Fighting them on the beaches

I went to see Dunkirk last night. Not, as Daphne Du Maurier would have it, again, because I’ve never been there. Dieppe, definitely. Boulogne, bien sur. Calais, ‘course. But not Dunkirk.

A friend’s father did in 1940. He had a great day or two smashing-up lorries. British army lorries. To stop the Wermacht Heer getting hold of them. He drove them off a cliff, jumping out at the last minute, him and a mate, like James Dean in Rebel Without A Cause. And before anyone tells you ‘they did though, they had a true and noble cause,’ I’m pretty certain, not having a Ouija Board, that he’d be the first person to say bollocks to that. He was 20, he’d joined because he could see there was going to be a war and he needed the money. There was a Depression. He’d had to get down from Newcastle to London before that. His brother was a Jarrow Marcher.

And then the fun stopped. He was on the beach for a week. He was in the water, at the end of a human pier, for a lot of that time. He gave up his place on a little ship that came in to put someone else in the boat and off the beach and away safe to Blighty giving up his place in the queue. The little ship was bombed. Everyone who he’d saved was killed.

I don’t know what he’d have made of the film. It wasn’t entirely what I was afraid it would turn out to be, a moronic Good vs Bad Brexit hymn. The film showed most of what it was, an almighty balls-up, a catastrophic defeat from which ordinary people doing extraordinary things selflessly managed to salvage something of the core of a force to fight another day.

Something of. After Dunkirk generals were sacked, troops were throwing their rifles out of train windows as they steamed away from Dover station, whole regiments were amalgamated and re-formed, not just for administration but because a feeling existed that a lot of the retreat had come about because of the way things had been run.

But it’s a film, innit? It’s not supposed to be a documentary. The pace was relentless. Both of us came out of the cinema tense and with aching backs from the noise and the stress. We doubted it was maybe precisely the same amount of stress as actually being at Dunkirk, but we thought that frankly, for an evening out we’d pretty much gone through the mill. Especially in Dorchester.

We’d had a decent Thai meal, an achievement in itself. We’d managed to mute the assorted ‘fucks’ and ‘shits’ that spray the speech of people d’une age certain, more especially the women after, ¬†as Howard Kirk would put it, we re-colonised the language in actualising ourselves. She did mostly, anyway. I think the next table caught some. We’d had the sense to book the tickets in advance and also to wear hats as it was bucketing. And it was mostly a decent film.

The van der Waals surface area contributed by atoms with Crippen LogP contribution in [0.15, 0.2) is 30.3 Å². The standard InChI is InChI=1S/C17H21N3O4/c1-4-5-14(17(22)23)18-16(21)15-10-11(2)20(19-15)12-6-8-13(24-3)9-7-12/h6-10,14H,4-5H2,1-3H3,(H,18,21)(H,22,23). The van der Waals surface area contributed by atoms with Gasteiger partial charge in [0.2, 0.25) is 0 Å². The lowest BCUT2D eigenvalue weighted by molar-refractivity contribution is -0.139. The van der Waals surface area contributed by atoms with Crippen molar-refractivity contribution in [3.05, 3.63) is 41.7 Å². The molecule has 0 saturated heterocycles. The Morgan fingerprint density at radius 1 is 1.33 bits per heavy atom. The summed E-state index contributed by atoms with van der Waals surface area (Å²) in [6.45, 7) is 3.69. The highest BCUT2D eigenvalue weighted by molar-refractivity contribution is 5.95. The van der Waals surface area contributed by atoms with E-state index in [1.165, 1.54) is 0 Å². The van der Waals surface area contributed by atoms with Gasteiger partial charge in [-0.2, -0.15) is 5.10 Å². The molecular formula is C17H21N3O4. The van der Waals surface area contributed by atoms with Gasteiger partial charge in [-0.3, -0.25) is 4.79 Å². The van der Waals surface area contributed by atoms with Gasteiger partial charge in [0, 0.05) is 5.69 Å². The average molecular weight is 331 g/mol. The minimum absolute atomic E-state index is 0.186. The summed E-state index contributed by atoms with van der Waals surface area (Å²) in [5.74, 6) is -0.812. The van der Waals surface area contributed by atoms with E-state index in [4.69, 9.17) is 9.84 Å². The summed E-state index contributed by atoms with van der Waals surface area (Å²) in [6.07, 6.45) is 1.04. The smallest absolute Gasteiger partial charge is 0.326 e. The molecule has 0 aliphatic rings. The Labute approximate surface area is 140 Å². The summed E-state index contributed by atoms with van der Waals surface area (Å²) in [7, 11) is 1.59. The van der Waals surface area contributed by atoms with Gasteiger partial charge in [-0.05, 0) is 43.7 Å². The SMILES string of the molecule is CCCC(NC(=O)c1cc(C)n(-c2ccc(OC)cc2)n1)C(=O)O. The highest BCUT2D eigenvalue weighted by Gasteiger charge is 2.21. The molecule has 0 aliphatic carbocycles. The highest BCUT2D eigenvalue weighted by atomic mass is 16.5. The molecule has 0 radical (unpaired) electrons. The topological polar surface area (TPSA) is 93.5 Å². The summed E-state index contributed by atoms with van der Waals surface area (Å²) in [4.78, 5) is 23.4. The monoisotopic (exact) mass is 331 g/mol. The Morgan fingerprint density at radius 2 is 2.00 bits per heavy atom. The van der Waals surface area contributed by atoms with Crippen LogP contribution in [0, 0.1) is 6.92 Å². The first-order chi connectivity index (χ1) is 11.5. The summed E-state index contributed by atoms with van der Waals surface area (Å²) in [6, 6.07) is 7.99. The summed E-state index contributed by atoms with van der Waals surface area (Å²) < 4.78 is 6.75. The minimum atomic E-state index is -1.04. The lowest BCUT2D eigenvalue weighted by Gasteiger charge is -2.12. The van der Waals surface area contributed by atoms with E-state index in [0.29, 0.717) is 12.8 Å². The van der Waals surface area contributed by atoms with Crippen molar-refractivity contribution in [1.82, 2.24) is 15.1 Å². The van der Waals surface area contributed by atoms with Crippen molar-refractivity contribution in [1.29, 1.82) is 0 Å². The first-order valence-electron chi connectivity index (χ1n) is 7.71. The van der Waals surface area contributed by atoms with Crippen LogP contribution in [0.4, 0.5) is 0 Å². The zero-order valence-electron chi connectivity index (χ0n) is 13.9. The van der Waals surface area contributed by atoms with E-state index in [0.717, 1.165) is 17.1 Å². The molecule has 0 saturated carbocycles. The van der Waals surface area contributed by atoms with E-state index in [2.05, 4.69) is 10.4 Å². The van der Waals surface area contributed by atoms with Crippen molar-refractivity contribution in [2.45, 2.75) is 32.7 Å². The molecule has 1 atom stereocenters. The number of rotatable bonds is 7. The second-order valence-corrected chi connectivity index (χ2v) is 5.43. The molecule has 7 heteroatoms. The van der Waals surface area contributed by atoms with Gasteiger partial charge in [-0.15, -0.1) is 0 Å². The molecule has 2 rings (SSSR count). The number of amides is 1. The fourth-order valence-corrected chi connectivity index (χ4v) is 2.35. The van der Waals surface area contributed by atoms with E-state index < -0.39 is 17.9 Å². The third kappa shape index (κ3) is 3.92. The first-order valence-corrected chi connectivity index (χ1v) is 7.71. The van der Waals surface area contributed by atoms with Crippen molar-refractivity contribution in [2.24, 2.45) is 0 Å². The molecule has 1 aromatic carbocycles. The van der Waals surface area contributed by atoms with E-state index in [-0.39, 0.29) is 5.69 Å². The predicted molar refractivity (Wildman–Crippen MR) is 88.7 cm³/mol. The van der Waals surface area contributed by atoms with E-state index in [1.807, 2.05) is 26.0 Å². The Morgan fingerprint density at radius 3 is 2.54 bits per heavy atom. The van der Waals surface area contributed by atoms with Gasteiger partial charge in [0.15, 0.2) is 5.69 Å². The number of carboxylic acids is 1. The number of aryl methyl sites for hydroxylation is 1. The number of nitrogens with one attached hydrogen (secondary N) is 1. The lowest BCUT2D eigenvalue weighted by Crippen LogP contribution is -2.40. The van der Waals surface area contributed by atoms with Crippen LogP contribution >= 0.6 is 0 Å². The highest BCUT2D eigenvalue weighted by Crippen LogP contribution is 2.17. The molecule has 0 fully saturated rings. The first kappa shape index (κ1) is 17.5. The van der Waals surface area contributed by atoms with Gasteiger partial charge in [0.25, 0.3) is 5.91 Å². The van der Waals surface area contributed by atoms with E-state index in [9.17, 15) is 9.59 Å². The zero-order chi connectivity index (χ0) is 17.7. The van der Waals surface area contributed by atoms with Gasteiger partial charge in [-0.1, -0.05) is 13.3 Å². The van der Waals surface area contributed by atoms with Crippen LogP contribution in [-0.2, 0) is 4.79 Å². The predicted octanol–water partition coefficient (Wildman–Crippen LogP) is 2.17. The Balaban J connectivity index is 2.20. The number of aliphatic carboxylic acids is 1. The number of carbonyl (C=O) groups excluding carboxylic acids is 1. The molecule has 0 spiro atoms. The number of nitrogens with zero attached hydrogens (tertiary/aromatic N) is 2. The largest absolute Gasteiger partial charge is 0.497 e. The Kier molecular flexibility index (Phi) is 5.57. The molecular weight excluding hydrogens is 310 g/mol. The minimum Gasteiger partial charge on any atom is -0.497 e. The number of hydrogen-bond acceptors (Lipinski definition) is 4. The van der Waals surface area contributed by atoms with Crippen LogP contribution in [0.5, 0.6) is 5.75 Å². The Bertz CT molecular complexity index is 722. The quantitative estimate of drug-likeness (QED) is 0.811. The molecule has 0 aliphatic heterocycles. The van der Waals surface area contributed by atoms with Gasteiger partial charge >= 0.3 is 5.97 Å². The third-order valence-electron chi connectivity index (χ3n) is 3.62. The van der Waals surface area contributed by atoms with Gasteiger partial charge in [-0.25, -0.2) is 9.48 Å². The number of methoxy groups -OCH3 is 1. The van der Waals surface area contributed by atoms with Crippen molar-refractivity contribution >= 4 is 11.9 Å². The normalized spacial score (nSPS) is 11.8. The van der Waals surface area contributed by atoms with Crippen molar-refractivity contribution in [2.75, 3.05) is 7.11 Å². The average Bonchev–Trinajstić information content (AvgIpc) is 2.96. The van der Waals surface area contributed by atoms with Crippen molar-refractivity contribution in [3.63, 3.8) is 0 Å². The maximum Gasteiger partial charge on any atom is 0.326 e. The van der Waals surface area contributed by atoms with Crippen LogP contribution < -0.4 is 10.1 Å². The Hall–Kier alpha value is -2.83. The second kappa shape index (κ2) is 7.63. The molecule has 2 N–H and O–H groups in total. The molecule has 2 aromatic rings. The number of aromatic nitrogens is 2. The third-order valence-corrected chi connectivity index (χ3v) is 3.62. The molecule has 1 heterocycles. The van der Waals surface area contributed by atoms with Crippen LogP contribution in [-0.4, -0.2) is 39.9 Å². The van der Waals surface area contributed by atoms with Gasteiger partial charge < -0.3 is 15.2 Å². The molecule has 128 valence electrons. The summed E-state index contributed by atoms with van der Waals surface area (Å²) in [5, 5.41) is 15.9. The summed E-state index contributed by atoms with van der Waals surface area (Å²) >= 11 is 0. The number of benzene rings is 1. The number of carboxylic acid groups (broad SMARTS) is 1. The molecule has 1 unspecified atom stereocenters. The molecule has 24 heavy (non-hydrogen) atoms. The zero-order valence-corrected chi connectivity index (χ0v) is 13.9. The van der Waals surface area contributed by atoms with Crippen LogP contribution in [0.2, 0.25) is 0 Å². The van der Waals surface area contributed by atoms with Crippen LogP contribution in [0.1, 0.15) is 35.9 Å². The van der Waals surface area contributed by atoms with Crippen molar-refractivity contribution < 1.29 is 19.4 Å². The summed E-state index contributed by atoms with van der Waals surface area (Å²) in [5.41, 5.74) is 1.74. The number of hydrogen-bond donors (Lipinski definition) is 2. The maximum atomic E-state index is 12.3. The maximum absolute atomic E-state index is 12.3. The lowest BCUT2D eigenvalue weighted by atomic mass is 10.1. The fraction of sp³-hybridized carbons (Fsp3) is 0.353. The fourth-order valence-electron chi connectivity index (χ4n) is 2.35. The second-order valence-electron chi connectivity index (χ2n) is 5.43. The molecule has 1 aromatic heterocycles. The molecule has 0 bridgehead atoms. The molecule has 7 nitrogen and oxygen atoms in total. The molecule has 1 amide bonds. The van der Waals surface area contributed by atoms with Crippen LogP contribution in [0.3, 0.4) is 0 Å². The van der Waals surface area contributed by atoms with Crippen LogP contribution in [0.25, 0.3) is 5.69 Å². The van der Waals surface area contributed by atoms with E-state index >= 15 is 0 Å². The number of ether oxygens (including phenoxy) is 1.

Except for the end. I mean, s**t. F***ing Elgar FFS? Seriously? F***ing absolutely seriously? And not just any old Elgar but yer actual pean to Beethoven’s Eroica Symphony, in case you’d somehow missed the point. (And obviously, no irony whatsoever in the most English of composers writing music as a tribute to a German, being used to celebrate an imaginary triumph over German forces. None).

And no, as in heroic. It doesn’t have a T in it. The hero, in his RAF Spitfire ( the film was very insistent on it being a Spitfire, made of metal, not a Hurricane, made mostly of fabric. This will matter. Test later), out of fuel, benefits from a bit of actually very good acting by the rescue boat skipper who dupes Johnny Boche into flying straight across the hero’s dead-engine flight path.

Rat-tat-tat-tat!! Ach Himmel!! ARGHH!!!

And so on as Commando magazine taught us all.

His prop spinning uselessly, our hero has to land on the beach at Dunkirk. But wait! His wheels won’t go down!!! Must have picked up a packet of flak in that last scrape! Better pump the wheels down by hand before the kite prangs.

And this, for me, is where it got silly. I’ve known people who have terminally messed-up fighter plane landings. One thing that any horse rider or even walker knows though, without being a pilot, is that on a beach, some sand is hard and other sand is soft. And you can’t always tell by looking at it. So if you’re sitting on a couple of tons of scrap metal doing about 100mph, personally I think the last thing I’d do would be to put wheels down which if the ground was soft as well it might be would be pretty much guaranteed to set the remains of the airplane cartwheeling across the landscape. With me still in it.

But the wheels got down, Elgar struck up, just a hint at first, then when the composer thought ‘got away with it’ a proper bit of Nimrod. You know the one.

Dah-da-daaaaah daaa. Dah da daaaaah daaaa……. Think any Royal nonsense at Westminster Abbey and you’re pretty much there. But sillier was to come.

Desperate not to let Jerry get hold of an intact Spit, our hero whips out his flare gun, fires it into the cockpit and stands back to watch the crate go up in smoke, which it obligingly does. Except it’s supposed to be out of fuel, so quite what it is that’s burning isn’t at all clear. Even the wings are burning, which for metal wings is a pretty good trick.

The engine wasn’t burning though, mostly because in the last flame-filled shots, there wasn’t one, just what looked like a broom handle holding the propeller onto the flaming remains of the fuel-less metal-that-burns airplane. Cue credits. And a ha’p’orth of tar. But according to my passenger on the midnight drive home, past the ghosts of Romans and our teens, I was just talking bollocks caviling at that.

Still, for a big budget film at least the Americans didn’t come and win it for us.

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